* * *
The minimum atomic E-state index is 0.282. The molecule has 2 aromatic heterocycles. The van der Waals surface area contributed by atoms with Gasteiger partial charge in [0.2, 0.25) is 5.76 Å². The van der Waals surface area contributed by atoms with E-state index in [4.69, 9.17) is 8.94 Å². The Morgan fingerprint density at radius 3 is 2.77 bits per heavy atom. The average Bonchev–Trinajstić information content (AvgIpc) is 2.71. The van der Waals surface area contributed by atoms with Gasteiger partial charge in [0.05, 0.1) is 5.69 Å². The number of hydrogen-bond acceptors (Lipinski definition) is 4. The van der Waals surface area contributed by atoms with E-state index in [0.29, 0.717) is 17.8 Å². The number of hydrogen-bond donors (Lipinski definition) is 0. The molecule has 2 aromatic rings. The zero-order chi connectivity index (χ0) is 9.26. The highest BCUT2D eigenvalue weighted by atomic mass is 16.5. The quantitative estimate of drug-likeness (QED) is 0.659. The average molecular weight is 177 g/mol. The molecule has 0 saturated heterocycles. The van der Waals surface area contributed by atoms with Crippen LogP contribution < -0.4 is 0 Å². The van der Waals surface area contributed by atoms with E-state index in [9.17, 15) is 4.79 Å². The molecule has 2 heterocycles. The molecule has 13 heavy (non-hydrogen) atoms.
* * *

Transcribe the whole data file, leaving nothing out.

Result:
The minimum atomic E-state index is 0.282. The molecule has 2 aromatic heterocycles. The van der Waals surface area contributed by atoms with Gasteiger partial charge in [0.2, 0.25) is 5.76 Å². The van der Waals surface area contributed by atoms with E-state index in [4.69, 9.17) is 8.94 Å². The Morgan fingerprint density at radius 3 is 2.77 bits per heavy atom. The average Bonchev–Trinajstić information content (AvgIpc) is 2.71. The van der Waals surface area contributed by atoms with Gasteiger partial charge in [0.05, 0.1) is 5.69 Å². The number of hydrogen-bond acceptors (Lipinski definition) is 4. The van der Waals surface area contributed by atoms with E-state index in [0.29, 0.717) is 17.8 Å². The number of hydrogen-bond donors (Lipinski definition) is 0. The molecule has 2 aromatic rings. The zero-order chi connectivity index (χ0) is 9.26. The highest BCUT2D eigenvalue weighted by atomic mass is 16.5. The quantitative estimate of drug-likeness (QED) is 0.659. The average molecular weight is 177 g/mol. The molecule has 0 saturated heterocycles. The van der Waals surface area contributed by atoms with Crippen LogP contribution < -0.4 is 0 Å². The van der Waals surface area contributed by atoms with E-state index in [9.17, 15) is 4.79 Å². The molecule has 2 heterocycles. The molecule has 13 heavy (non-hydrogen) atoms.